A lean cabinet is the essence of efficient governance. The size of the Union council of ministers in India is extraordinarily large by any standards, and seems wholly pointless and wasteful since the introduction of economic reforms. At first glance, therefore, the proposed amendment to the Representation of Peoples Act to limit the strength of a council of ministers to 10 per cent of the number of members of Parliament or an assembly seems promising. This proposal follows from a recommendation of the national commission for the review of the working of the Constitution and can be useful in the state assemblies. In many states, especially in the Northeast, the council of ministers may comprise up to 50 per cent of the house, which is an absurd proportion from the point of view of efficiency and accountability. It has been proposed that in assemblies of small states, comprising 60 members or less, there would be at most seven in the council of ministers including the chief minister.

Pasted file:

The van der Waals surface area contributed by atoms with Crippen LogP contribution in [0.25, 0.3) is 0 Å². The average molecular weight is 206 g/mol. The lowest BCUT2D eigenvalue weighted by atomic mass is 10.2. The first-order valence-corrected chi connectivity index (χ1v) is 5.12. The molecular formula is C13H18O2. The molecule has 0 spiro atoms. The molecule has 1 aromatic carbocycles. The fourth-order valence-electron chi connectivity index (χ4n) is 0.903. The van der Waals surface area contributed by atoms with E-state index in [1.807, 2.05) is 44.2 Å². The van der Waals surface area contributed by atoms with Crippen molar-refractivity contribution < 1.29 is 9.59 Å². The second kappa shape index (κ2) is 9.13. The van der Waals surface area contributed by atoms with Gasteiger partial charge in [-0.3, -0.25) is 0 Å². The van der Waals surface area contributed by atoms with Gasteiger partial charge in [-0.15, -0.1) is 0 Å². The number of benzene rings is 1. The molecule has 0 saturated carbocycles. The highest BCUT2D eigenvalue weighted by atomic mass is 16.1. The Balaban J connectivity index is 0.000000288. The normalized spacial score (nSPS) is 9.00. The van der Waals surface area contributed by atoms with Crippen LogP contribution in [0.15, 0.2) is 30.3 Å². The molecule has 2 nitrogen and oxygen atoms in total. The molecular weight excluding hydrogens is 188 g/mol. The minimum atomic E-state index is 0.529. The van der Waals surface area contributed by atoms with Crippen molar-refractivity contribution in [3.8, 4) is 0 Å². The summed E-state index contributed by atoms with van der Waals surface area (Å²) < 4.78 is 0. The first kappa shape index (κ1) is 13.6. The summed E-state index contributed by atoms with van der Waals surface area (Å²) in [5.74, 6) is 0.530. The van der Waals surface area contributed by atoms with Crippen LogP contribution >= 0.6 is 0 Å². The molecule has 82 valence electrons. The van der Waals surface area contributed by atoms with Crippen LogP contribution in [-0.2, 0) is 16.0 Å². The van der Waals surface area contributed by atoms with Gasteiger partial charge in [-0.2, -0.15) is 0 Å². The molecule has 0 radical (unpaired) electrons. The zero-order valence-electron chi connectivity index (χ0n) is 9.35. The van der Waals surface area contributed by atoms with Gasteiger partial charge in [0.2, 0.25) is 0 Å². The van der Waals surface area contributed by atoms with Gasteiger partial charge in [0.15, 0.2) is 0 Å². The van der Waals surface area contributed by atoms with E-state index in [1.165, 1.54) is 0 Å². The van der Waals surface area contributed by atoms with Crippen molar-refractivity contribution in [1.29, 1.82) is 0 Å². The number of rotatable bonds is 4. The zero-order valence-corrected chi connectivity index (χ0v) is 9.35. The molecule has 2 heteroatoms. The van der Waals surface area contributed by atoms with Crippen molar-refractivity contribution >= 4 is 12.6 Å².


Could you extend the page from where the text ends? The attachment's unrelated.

But the same reduction would be far less effective in the Central government. In a bicameral system, that is, one with a lower and upper house, both would be included in the count, which would mean in practice close to 80 ministers in council. As it is, the division of functions has led to an enigmatic multiplication of ministries into, for example, shipping, commerce and industry, heavy industries, small-scale industries, steel, and food processing industries. Logic of governance is evidently not the working principle here. What is even more mysterious is the persistence of the information and broadcasting ministry which has no place in a liberalized democracy. The new amendment would add nicer nuances in portfolio multiplication instead of making the necessary reduction. It is no use hoping that the spirit rather than the letter of the proposal would inspire change. Coalitions are strung on the thread of promised plums, and a limiting of ministerial portfolios in the Central government may very well put the leading political party in a tight spot. A government of 10 ministries, like that of Japan, for example, which puts economy, trade and industry under one head, just will not do. It will not only mean that fewer people can sit in council, but also that the huge numbers of personnel in the departments under the various ministries will have to be drastically cut down. Neither politicians nor bureaucrats would brook this. If an amendment merely reconfirms the status quo, a lean council of ministers and efficient governance will remain a distant prospect for India.